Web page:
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I am contemplating purchasing a small fridge (or fridge freezer?) to help me with my horticulture (and maybe cheese making) endeavours - eg chilling seeds and stone fruit cuttings.

As I understand it I should be taking cuttings of my stone fruit and keeping them chilled over winter to graft in early spring? What temperature do the cuttings need to be kept at? (I'm interested in peaches, plums, nectarines etc - I believe I'm in zone 9B equivalent, so no cherries for me).

Is the situation similar for apple trees? (It occurs to me I have a well established crab apple tree I don't like - I assume I can graft apple scions onto it if I can find cuttings?)

I'm trying to work out if I need a fridge/freezer of if I can get away with just a fridge - and if so what temperature I need to keep it at.

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  • Great question. Chilling makes for fruiting, but why wait to graft? Wouldn't you want the freshest cuttings rather than aged, now or in March? Jan 6 at 23:47
  • @YosefBaskin I was taught by my Horticulture teacher that stone fruit grafts should always be done in spring just as the plant is waking up. Is that advice incorrect?
    – davidgo
    Jan 7 at 5:24
  • Spring is best. But why not just cut and graft then? Jan 7 at 14:19

2 Answers 2

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As I understand it I should be taking cuttings of my stone fruit and keeping them chilled over winter to graft in early spring? What temperature do the cuttings need to be kept at? (I'm interested in peaches, plums, nectarines etc.

-Stone fruits are native to subtropical part of the world. To preserve stone fruit cuttings, they need to be kept dormant. You should emphasize more on how many hours you should chill rather than at what temperature to chill. Chill temperature is not absolute and shouldn't be taken as science, but must be a mere estimate. Certain low chill varieties require lower chilling so they'll probably not survive being frozen to longer durations. That being said, stone fruits are dormant in temperature ranges of 4°C to 7°C (39.2F to 44.6F). So you should maintain a stable temperature between that range. Of course, many varieties can sustain temperatures below range of 3°C but they can succumb to frost damage. So higher than 4°C but less than 7°C is your best bet.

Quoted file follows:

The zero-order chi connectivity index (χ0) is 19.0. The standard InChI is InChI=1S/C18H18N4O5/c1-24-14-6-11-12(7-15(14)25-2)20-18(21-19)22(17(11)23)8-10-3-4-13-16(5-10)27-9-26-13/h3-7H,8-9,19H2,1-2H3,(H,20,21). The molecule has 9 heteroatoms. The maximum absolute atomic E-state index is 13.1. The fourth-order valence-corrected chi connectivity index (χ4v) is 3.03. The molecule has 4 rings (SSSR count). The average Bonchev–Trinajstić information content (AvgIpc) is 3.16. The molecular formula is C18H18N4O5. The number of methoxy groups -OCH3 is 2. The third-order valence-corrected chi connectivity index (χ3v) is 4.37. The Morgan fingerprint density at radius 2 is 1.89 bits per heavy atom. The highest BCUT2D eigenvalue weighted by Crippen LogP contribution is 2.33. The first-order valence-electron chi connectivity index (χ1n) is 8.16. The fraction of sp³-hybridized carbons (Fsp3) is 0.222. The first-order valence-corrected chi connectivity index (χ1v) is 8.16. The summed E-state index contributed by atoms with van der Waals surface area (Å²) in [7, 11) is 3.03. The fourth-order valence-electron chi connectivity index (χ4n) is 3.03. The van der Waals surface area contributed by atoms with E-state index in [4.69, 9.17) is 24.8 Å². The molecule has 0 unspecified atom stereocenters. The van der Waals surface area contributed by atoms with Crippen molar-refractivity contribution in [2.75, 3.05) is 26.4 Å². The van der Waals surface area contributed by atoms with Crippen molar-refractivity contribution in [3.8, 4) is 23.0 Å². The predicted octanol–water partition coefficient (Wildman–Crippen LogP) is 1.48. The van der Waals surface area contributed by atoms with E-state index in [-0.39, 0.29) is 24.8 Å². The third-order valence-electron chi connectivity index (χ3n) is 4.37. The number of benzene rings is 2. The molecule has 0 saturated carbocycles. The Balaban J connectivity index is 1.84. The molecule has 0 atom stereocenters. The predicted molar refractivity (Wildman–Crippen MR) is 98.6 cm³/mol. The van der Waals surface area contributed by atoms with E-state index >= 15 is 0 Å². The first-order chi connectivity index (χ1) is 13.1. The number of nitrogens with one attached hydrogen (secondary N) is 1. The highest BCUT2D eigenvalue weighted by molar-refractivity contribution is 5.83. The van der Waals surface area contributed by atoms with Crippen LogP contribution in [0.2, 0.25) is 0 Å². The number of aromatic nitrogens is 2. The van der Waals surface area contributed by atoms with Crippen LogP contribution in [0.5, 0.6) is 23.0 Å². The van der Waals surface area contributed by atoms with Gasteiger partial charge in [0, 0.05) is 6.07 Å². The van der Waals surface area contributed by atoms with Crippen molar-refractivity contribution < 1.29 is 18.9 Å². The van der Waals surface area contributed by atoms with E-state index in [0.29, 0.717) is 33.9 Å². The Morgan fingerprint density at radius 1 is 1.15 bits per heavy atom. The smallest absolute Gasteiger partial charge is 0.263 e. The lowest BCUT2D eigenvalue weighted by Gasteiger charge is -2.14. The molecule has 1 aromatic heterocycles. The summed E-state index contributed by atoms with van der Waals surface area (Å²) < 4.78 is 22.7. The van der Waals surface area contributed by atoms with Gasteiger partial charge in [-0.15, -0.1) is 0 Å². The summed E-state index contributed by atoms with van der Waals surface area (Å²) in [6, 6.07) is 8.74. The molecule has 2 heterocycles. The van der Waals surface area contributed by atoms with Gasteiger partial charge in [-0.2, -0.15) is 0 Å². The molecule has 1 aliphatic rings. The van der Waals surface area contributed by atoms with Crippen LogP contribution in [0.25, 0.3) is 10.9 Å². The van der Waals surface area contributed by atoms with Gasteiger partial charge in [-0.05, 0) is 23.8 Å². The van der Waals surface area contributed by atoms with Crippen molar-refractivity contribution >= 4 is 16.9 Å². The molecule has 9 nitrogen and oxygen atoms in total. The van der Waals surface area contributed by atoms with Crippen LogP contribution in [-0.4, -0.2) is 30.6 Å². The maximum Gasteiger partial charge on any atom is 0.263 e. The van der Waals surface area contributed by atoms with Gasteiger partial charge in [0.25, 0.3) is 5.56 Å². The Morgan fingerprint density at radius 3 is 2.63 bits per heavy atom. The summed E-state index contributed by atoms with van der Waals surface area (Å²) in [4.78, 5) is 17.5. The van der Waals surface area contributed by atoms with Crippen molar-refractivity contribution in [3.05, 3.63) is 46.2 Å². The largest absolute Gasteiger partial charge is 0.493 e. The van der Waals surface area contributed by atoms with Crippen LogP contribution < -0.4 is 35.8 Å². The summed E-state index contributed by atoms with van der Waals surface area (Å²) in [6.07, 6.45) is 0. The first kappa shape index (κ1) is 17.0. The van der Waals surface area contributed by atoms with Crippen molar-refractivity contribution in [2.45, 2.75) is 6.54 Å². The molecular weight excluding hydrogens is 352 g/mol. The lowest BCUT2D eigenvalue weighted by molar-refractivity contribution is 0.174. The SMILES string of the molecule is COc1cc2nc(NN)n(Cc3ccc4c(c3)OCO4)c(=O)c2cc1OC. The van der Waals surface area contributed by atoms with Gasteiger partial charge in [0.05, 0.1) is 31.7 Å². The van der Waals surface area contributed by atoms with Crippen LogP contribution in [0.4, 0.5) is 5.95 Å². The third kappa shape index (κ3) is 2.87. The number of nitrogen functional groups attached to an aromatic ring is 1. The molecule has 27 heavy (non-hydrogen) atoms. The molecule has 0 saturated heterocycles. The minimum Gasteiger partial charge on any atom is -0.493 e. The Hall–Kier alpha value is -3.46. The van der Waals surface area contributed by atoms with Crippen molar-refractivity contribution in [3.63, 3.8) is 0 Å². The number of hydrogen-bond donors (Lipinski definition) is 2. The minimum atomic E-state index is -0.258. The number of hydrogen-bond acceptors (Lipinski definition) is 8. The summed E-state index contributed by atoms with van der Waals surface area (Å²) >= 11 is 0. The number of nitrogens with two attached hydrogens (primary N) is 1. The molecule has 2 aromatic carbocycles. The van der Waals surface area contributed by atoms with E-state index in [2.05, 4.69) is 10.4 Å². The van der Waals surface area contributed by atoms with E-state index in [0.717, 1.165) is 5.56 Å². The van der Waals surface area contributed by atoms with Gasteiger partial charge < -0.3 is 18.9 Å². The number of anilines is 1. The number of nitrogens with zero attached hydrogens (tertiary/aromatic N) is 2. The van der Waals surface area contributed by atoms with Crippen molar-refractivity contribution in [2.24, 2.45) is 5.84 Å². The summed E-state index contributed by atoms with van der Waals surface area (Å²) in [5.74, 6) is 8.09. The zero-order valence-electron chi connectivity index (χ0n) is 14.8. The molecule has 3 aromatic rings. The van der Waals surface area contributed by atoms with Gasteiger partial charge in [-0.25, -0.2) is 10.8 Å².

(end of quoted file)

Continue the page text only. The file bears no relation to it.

Is the situation similar for apple trees? (It occurs to me I have a well established crab apple tree I don't like - I assume I can graft apple scions onto it if I can find cuttings?)

-Yeah! Just that apples are far more frost tolerant and can survive negative temperatures as well. And yes, you can graft apples on crabapples they're basically the same plants (lie in the same genus i.e. Malus) but just apples were domesticated and selected on basis of their favored traits like a sweeter taste, less tartness etc.

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A fridge will do - no freezer required.

Maintaining temperature between 34-40 °F (or "normal refrigerator temperatures") is generally recommended. Source 1 Source 2 Source 3 Source 4

Keep anything that gives off ethylene gas (such as apples) out of the fridge with the scions.

You'll have to look for "low-chill" apple varieties to get not-crab-apples in zone 9. Scionwood can be ordered and shipped, though.

Waxing the ends of the scions and keeping the stored scions as long as convenient (so less cut end to overall scion length) are both suggested to limit drying out. When grafting, the scions can be cut shorter for use (thus one stored long scion becomes several shorter grafting scions at grafting time.) Keeping them sufficiently damp without turning into a mold factory by being too damp is also suggested.

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    Thank you for a great answer. (I accepted Jaypaets answer as it is also excellent and hopefully encourages participation)
    – davidgo
    Jan 6 at 18:11

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